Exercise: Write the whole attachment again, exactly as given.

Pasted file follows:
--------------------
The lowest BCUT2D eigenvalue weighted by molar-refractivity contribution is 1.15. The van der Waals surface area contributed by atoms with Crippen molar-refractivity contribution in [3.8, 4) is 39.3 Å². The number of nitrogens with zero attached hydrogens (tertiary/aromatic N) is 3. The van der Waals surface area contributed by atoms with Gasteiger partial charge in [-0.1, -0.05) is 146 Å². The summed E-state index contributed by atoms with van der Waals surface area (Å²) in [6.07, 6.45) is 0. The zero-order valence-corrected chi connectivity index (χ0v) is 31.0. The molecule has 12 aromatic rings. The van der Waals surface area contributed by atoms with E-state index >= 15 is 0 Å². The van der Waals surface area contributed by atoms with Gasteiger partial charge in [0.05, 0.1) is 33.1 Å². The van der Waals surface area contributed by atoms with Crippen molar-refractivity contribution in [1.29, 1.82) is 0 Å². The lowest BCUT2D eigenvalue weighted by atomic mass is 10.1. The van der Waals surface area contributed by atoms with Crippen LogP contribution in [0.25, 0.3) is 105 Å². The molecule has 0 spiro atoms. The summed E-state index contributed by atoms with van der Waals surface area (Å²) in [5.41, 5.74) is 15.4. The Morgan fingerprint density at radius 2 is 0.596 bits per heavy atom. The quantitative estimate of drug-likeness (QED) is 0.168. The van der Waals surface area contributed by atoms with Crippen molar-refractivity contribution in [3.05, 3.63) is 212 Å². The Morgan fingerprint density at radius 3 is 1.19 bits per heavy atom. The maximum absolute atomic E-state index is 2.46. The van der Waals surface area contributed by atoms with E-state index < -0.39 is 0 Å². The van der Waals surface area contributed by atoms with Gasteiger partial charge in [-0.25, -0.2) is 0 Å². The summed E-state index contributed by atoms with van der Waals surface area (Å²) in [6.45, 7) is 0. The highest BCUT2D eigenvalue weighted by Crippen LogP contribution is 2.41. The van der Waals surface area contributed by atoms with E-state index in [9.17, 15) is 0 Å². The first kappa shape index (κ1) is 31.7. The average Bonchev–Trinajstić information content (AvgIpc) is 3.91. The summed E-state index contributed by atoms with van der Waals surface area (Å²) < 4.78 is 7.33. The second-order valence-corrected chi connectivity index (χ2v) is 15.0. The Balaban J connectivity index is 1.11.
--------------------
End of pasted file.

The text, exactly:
The lowest BCUT2D eigenvalue weighted by molar-refractivity contribution is 1.15. The van der Waals surface area contributed by atoms with Crippen molar-refractivity contribution in [3.8, 4) is 39.3 Å². The number of nitrogens with zero attached hydrogens (tertiary/aromatic N) is 3. The van der Waals surface area contributed by atoms with Gasteiger partial charge in [-0.1, -0.05) is 146 Å². The summed E-state index contributed by atoms with van der Waals surface area (Å²) in [6.07, 6.45) is 0. The zero-order valence-corrected chi connectivity index (χ0v) is 31.0. The molecule has 12 aromatic rings. The van der Waals surface area contributed by atoms with E-state index >= 15 is 0 Å². The van der Waals surface area contributed by atoms with Gasteiger partial charge in [0.05, 0.1) is 33.1 Å². The van der Waals surface area contributed by atoms with Crippen molar-refractivity contribution in [1.29, 1.82) is 0 Å². The lowest BCUT2D eigenvalue weighted by atomic mass is 10.1. The van der Waals surface area contributed by atoms with Crippen LogP contribution in [0.25, 0.3) is 105 Å². The molecule has 0 spiro atoms. The summed E-state index contributed by atoms with van der Waals surface area (Å²) in [5.41, 5.74) is 15.4. The Morgan fingerprint density at radius 2 is 0.596 bits per heavy atom. The quantitative estimate of drug-likeness (QED) is 0.168. The van der Waals surface area contributed by atoms with Crippen molar-refractivity contribution in [3.05, 3.63) is 212 Å². The Morgan fingerprint density at radius 3 is 1.19 bits per heavy atom. The maximum absolute atomic E-state index is 2.46. The van der Waals surface area contributed by atoms with E-state index < -0.39 is 0 Å². The van der Waals surface area contributed by atoms with Gasteiger partial charge in [-0.25, -0.2) is 0 Å². The summed E-state index contributed by atoms with van der Waals surface area (Å²) in [6.45, 7) is 0. The highest BCUT2D eigenvalue weighted by Crippen LogP contribution is 2.41. The van der Waals surface area contributed by atoms with E-state index in [9.17, 15) is 0 Å². The first kappa shape index (κ1) is 31.7. The average Bonchev–Trinajstić information content (AvgIpc) is 3.91. The summed E-state index contributed by atoms with van der Waals surface area (Å²) < 4.78 is 7.33. The second-order valence-corrected chi connectivity index (χ2v) is 15.0. The Balaban J connectivity index is 1.11.